The third was a scholar and philosopher, erudite and curious. Knowledge above all he sought. In books, tales, songs and conversations he spent his time, seeking to understand all that was. The more he learnt, the wider his heart grew, to a point where he would not harm the army of ants that carried away his grains. He marvelled in all of creation, for his education also blessed him with poetry. He often sang and soothed the troubled hearts of his kinsmen. He listened to their troubles patiently and gave them a shoulder to cry on. His advice on most matters was rounded and sound. His capacity for love extended to all living things. His was the heart that consciously understood the joys and sorrows of all creation and he ever strived to make all his actions benefit the entire world. To sit at his porch in the evening and watch him sing as the koels perched on his shoulders and joined him was a glimpse of paradise.

And then the fourth. The least blessed. This man had an unfortunate accident when he was a child. He happened to fall down what was considered a haunted well and spent a whole night there before he was rescued. The trauma of the fall and perhaps the fear of what he saw there had rendered him mad. Although, he was not really a scared man. He frequented graveyards in the nights and howled with the dogs. He used to ramble about talking to himself or creatures that his mad fancy imagined. He was offered food at times by many kind souls. Attempts to clothe him all failed as he turned violent if his body were covered. At times, despite being offered cooked food, he would cavort with the hyenas and vultures feasting on raw flesh. He slept wherever he could find shade and defecated in any place that was sandy. In short, his was a life of a beast, mad primal and pitied by all civilized folk.

The three sane brothers used to discuss their mad brother once in a while when they gathered, but it was obvious nothing much could be done for him. They did do their bit by helping him get his daily meal, which he accepted or rejected on his whim. So time passed on thus for the four brothers. Then one night, an angel appeared in each of their dreams. She spoke in a tongue that they had never heard of but understood rather lucidly. She had come to tell them of their death. Death, sweet death that would carry them all to their sweet homes, for their life's purpose had been fulfilled.

But what after death? That is what the angel had come to tell them. The priest listened with tears in his eyes, the warrior with burning courage and the poet-philosopher with eager curiousity. The madman, he barely listened, twitching a bit in his sleep as a mosquito bit him. To the priest the angel showed light, glorious light of a thousand benevolent suns bathing him in bliss. To the warrior, there was the shade of a tree that shimmered in a silvery light poured forth from a misty moon. The poet saw a throne of stone, from which all worlds and heavens were seen, a throne of stone on which silence reigned supreme. The madman...to him, all the angel showed was darkness, overwhelming all consuming darkness of a moonless starless hopeless night.

The next morning they all died.

Seven days later they all came to their new lives.

The priest was born a prince. His life was a life of luxury from the moment he was born. It seemed like he was being rewarded for all his penance, his denial of material joy with a surfeit of the same now. He grew charming and well educated. Courage was his, wealth was his, wisdom was his. He married the prettiest princess in the country and fathered many children with her. He inherited the throne from his father and won many famous victories. Then, as he grew old, he developed diabetes and gout. But even in his bed, he was well cared for by his servants and the queen. However, his sons broke out into a bloody war over the crown and he died watching them go to battle against each other.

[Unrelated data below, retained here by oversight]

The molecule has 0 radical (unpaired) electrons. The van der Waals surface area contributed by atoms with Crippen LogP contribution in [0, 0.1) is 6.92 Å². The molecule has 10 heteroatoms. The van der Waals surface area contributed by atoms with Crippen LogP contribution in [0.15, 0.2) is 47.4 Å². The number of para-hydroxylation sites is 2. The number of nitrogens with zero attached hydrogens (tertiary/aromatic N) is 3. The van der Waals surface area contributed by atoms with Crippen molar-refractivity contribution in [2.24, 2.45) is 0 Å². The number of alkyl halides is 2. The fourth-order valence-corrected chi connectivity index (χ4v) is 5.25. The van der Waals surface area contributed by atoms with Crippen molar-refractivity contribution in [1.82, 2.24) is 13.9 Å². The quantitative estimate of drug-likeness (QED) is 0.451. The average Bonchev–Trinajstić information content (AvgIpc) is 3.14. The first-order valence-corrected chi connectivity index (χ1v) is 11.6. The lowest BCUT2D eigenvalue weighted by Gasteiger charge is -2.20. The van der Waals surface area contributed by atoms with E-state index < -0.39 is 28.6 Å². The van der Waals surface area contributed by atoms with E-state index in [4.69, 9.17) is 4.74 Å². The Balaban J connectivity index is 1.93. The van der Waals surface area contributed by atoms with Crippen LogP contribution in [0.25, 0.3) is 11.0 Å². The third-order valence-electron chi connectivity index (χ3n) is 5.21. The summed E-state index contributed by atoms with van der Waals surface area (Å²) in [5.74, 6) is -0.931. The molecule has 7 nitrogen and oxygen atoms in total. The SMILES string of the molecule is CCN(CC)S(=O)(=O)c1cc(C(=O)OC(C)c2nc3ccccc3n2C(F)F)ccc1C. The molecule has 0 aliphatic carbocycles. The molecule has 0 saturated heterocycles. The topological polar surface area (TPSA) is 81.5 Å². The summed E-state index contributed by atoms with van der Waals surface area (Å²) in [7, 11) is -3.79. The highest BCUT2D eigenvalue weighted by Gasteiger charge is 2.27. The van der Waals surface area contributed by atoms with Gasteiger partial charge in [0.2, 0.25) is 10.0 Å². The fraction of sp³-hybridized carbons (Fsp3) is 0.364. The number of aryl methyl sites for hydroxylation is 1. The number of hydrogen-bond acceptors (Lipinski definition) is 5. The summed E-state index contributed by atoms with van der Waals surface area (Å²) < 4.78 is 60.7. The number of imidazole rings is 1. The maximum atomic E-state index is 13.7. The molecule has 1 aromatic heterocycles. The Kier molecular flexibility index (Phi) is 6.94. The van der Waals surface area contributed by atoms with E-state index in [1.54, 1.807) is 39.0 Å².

The warrior found himself in the seed of a tamarind tree. He sprouted one monsoon and was forever steeped in the lesson of silence. He held his head high in mute pride, but his roots were gnawed at by mice. He shivered in the rain, shimmered in the sun and swayed with the breeze. He watched silently as all creatures of the world were born, lived and died under his shade. With his beatific smile, he welcomed a thousand birds to nest on his branches. He laughed when little boys and girls ran up his belly to pluck some his tangy fruit and tickled him. He gave his silent assent when woodcutters cut of his branches for firewood. He stood by not helpless, but in a stoic silence as men killed men and life in all its beauty and cruelty unfolded. Of his death not much was known. Some say he lived forever and there are some who claim he fell to the sinister stroke of a wicked man's axe.

The poet was born a dog. A mangy flea ridden street cur. He ate his fill from the garbage and whatever was fed to him by kind strangers. Food when hungry, mating in season these alone were his life. He saw nothing lofty around him. His afternoons were spent in the sunny shade of a tamarind tree and his nights were spent roving the dusty streets. His life which saw neither disease nor worry ended one night as he drifted off into a pleasant sleep and woke no more."

At this point the ascetic abruptly stopped his tale and went to sucking out the last dregs of intoxication from his chillum.

"What of the mad brother? What happened to him?" I asked very curious.

"Oh him..." the ascetic grunted. He yawned a rather copious yawn that seemed to fill the air with a rotten stench.

"What can I tell of him!", the ascetic mumbled with a rather condescending expression. Then he coolly rolled over and fell into a deep dark slumber.

No entreaties, no attempts by me to wake him up helped. I realized the man had finished his tale. I shook my head at my own stupidity for having waited for such a tale. I gingerly lifted his loin cloth with a stick to cover his genitals and walked back home.

By the time I reached home, the ascetic had turned over in his sleep, letting his loin cloth slip again, his nakedness on open display.